Group wants asphalt art to make Minneapolis intersection safer

Every day, some 20,000 vehicles pass along Olson Memorial Highway in North Minneapolis. But a local nonprofit wants to make this stretch of road safer for pedestrians by turning one of its intersections into a work of art.

"Olson Memorial Highway is at the very top of the high injury crash network in the city of Minneapolis," said Our Streets Mpls Executive Director, Jose Zayas Caban.

The city of Minneapolis says Highway 55 is one of the 9 percent of streets that account for 66 percent of crashes that are fatal or have serious injuries.

Our Streets Mpls is asking the city and the Minnesota Department of Transportation to apply for a grant for a pilot project at Olson Memorial Highway and Van White Boulevard that would paint brightly colored murals on the street, crosswalk and asphalt in and around the busy intersection to cause drivers to slow down and pedestrians to stand out.

"It is really effective. It is really simple to do. It's just as inexpensive as any other road improvement, but it benefits the community, and it also benefits local artists," said Zayas Caban.

The group says it started the push for an asphalt art project after a teenager who attends a nearby after-school program at Summit Academy was hit by a car while crossing the highway.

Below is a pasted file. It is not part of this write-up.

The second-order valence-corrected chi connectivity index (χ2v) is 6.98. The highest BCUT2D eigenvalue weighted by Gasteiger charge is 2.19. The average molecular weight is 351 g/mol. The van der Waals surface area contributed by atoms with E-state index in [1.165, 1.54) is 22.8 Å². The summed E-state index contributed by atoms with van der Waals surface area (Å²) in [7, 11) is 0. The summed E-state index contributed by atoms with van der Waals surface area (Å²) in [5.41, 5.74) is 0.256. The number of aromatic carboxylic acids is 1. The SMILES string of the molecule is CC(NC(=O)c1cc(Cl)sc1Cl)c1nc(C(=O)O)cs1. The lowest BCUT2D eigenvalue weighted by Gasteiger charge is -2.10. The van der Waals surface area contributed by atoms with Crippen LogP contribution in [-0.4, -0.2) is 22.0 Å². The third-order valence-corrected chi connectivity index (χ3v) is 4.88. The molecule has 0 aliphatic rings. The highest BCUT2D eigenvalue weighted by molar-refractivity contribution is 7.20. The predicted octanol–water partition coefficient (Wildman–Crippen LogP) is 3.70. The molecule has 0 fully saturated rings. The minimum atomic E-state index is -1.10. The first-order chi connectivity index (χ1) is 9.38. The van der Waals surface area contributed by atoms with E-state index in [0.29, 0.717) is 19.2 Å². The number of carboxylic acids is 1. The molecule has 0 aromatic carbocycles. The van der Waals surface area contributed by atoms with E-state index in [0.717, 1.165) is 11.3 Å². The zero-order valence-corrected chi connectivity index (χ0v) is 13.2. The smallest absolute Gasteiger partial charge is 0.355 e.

A recent study in cities like Albuquerque and Kansas City found asphalt art projects can cut pedestrian crashes by up to 50 percent and all crashes by 17 percent.

"It helps reduce injuries and fatal crashes," said Zayas Caban.

Our Streets Mpls says the safety effort is part of a longer-term campaign to return Highway 55 to a neighborhood street, 6th Avenue like it was before the freeway went in, devastating the local Black and Jewish community.

They see the intersection as a blank canvas to paint a picture of better days ahead.

"Something as simple or as minor sounding as asphalt art could set the tone for what's possible on this highway for this community," said Zayas Caban.

City officials say they won't be able to apply for this year's Bloomberg grant by the June 12th deadline.

But they say if MnDot is willing, they could consider other ways to fund pavement art at that location.